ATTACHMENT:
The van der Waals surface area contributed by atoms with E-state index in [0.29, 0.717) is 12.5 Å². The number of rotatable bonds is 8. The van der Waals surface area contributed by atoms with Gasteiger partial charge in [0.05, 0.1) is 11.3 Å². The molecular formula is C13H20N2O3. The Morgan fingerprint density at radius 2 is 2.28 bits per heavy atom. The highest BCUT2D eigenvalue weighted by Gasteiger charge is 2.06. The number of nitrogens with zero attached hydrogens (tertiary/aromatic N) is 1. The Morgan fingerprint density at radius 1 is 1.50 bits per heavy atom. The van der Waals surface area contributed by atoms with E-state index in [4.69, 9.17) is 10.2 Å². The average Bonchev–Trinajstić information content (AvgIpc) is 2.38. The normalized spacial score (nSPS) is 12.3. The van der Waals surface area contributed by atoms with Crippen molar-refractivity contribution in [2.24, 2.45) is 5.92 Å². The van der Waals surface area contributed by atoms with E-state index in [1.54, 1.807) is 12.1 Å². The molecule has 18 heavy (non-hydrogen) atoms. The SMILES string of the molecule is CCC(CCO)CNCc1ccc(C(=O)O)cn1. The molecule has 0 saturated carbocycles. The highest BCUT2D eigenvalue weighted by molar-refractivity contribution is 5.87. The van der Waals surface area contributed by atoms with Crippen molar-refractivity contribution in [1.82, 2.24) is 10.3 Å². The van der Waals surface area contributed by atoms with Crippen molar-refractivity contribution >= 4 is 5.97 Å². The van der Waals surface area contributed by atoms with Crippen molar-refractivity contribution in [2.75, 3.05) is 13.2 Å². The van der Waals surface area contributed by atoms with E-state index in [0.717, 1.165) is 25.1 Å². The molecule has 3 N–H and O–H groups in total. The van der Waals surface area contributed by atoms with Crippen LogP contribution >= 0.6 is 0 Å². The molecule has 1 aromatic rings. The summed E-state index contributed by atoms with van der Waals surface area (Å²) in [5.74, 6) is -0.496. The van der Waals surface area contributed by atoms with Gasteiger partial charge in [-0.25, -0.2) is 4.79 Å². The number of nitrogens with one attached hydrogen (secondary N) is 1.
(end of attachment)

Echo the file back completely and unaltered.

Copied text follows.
The van der Waals surface area contributed by atoms with E-state index in [0.29, 0.717) is 12.5 Å². The number of rotatable bonds is 8. The van der Waals surface area contributed by atoms with Gasteiger partial charge in [0.05, 0.1) is 11.3 Å². The molecular formula is C13H20N2O3. The Morgan fingerprint density at radius 2 is 2.28 bits per heavy atom. The highest BCUT2D eigenvalue weighted by Gasteiger charge is 2.06. The number of nitrogens with zero attached hydrogens (tertiary/aromatic N) is 1. The Morgan fingerprint density at radius 1 is 1.50 bits per heavy atom. The van der Waals surface area contributed by atoms with E-state index in [4.69, 9.17) is 10.2 Å². The average Bonchev–Trinajstić information content (AvgIpc) is 2.38. The normalized spacial score (nSPS) is 12.3. The van der Waals surface area contributed by atoms with Crippen molar-refractivity contribution in [2.24, 2.45) is 5.92 Å². The van der Waals surface area contributed by atoms with E-state index in [1.54, 1.807) is 12.1 Å². The molecule has 18 heavy (non-hydrogen) atoms. The SMILES string of the molecule is CCC(CCO)CNCc1ccc(C(=O)O)cn1. The molecule has 0 saturated carbocycles. The highest BCUT2D eigenvalue weighted by molar-refractivity contribution is 5.87. The van der Waals surface area contributed by atoms with Crippen molar-refractivity contribution in [1.82, 2.24) is 10.3 Å². The van der Waals surface area contributed by atoms with Crippen molar-refractivity contribution >= 4 is 5.97 Å². The van der Waals surface area contributed by atoms with Crippen molar-refractivity contribution in [2.75, 3.05) is 13.2 Å². The van der Waals surface area contributed by atoms with E-state index in [0.717, 1.165) is 25.1 Å². The molecule has 3 N–H and O–H groups in total. The van der Waals surface area contributed by atoms with Crippen LogP contribution >= 0.6 is 0 Å². The molecule has 1 aromatic rings. The summed E-state index contributed by atoms with van der Waals surface area (Å²) in [5.74, 6) is -0.496. The van der Waals surface area contributed by atoms with Gasteiger partial charge in [-0.25, -0.2) is 4.79 Å². The number of nitrogens with one attached hydrogen (secondary N) is 1.